Loyalty FX Markets Review – 5 things you should know about loyaltyfxmarket.com

Loyalty FX Markets Review – 5 things you should know about loyaltyfxmarket.com

Rating: 1

Beware! Loyalty FX Markets is an offshore broker! Your investment may be at risk.



Don’t put all your eggs in one basket. Open trading accounts with at least two brokers.


The first thing you notice about Loyalty FX Markets is how ugly their website looks. Don’t get us wrong – the website functions fine enough considering the fact that many scam brokers don’t even bother finishing theirs – but it just looks like it crawled out of 2005. Everything is on one page, there is barely any additional information and no Terms and Conditions – it seems like Loyalty FX Markets has constructed a bare skeleton and added non of the things that would tempt us to open an account with a broker – like thorough company information, educational materials, or even extensive data about their conditions. None of these things matter though – since Loyalty FX Markets is an unregulated broker with a scam warning on its name. Maybe they tried slightly harder than most scammers to look legit but that has no significance – at the end of the day, this brokers will scam you out of your money just like any other scammer you could be unlucky enough stumble upon nowadays. Read our review to learn more.


Loyalty FX Markets has provided a UK address on their website. In the a conformation email we received, the broker claims to be situated at a different address – again, in the UK.

The problem, however, is that if a broker wants to offer financial services in the UK, they have to be licensed by the local regulatory body – the FCA. This financial authority is notorious for its sternness, the many requirements it demands brokers to meet and the huge fines it charges if companies under it jurisdictions are not able to maintain the highest standard. The minimum capital requirement is the same you would find in all EU member states – €730 000. But the compensation you could get if your broker goes bankrupt is much larger – £85 000 compared to €20 000 in the EU. You would be able to get that compensation because all UK brokers are obligated to participate in the Financial Services Compensation Scheme (FSCS) and regularly provide funds for it. Keeping client deposits in segregated accounts is a must, as is negative balance protection – so you could never lose more money than you have in your account at a given point. Because of all of these safety measures, working with a licensed UK broker is usually a sound decision.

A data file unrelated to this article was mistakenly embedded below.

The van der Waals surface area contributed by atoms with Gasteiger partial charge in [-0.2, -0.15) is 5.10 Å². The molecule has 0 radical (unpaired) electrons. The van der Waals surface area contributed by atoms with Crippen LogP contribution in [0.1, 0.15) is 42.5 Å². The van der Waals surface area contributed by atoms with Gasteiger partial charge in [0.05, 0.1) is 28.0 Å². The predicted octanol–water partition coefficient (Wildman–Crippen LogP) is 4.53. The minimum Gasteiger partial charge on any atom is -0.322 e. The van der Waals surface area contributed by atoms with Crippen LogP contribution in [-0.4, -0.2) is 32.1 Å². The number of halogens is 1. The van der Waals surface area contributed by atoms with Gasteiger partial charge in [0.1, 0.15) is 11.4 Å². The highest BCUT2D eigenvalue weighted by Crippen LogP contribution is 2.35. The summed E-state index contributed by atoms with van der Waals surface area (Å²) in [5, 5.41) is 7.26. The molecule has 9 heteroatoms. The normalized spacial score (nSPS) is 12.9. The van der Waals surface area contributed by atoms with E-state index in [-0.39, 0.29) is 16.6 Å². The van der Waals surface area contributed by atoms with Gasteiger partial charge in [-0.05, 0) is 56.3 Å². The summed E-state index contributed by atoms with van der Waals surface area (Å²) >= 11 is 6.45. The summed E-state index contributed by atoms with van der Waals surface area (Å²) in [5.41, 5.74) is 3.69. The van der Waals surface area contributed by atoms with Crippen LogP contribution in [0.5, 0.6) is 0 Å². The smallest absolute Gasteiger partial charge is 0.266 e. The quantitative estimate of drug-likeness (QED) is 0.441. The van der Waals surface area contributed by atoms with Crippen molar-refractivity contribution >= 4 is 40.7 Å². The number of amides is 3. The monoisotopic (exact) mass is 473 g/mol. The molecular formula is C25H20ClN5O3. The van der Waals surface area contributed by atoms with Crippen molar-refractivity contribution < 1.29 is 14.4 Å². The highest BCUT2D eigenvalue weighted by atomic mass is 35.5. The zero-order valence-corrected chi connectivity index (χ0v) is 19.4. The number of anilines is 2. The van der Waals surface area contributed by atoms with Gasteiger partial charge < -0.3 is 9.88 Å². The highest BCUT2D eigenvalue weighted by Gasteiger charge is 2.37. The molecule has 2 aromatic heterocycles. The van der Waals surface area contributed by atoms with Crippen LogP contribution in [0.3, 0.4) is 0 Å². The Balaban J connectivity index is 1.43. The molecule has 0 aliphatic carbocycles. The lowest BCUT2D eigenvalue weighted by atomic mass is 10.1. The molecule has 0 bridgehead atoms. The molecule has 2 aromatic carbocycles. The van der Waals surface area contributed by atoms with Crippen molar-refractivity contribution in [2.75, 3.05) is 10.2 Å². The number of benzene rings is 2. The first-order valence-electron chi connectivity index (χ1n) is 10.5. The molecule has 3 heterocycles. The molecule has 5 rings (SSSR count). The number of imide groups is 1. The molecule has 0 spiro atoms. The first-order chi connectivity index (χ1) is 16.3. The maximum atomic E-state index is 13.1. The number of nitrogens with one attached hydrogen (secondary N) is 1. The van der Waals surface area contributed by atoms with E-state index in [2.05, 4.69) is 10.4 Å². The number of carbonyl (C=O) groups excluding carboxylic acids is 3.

Loyalty FX Markets is not a licensed UK broker though. The FCA has issued a warning on the company because they are offering financial services illegally in the UK.

Our advise would be to ignore Loyalty FX Markets altogether and look up regulated UK brokers instead.


As it turns out, Loyalty FX Markets offers a functioning MetaTrader 5.

This platform – along with the older version of the software, MetaTrader 4 – is a definite must-try for any serious trader. It is the platform with the biggest number of clients for a reason – it offers many tools and features no other software would be able to provide you with. You could use MT’s Expert Advisors, create your own trading bots and indicators, and see how good your strategy is in a demo account or through back-testing. You don’t have to worry about your computer suddenly switching off and your trading bots stopping because you could easily purchase a VPS that could keep bots operating at all times.

MT5 is more than great – but make sure that the broker offering it is licensed first. You would not want to trade with a regular scammer that was just willing to invest more money in a good platform.


Loyalty FX Markets only provides 28 currency pairs, 5 metals, 5 indices and 20 cryptocurrencies to trade in – which is not impressive considering the hundreds of trading instruments some brokers are willing to offer you.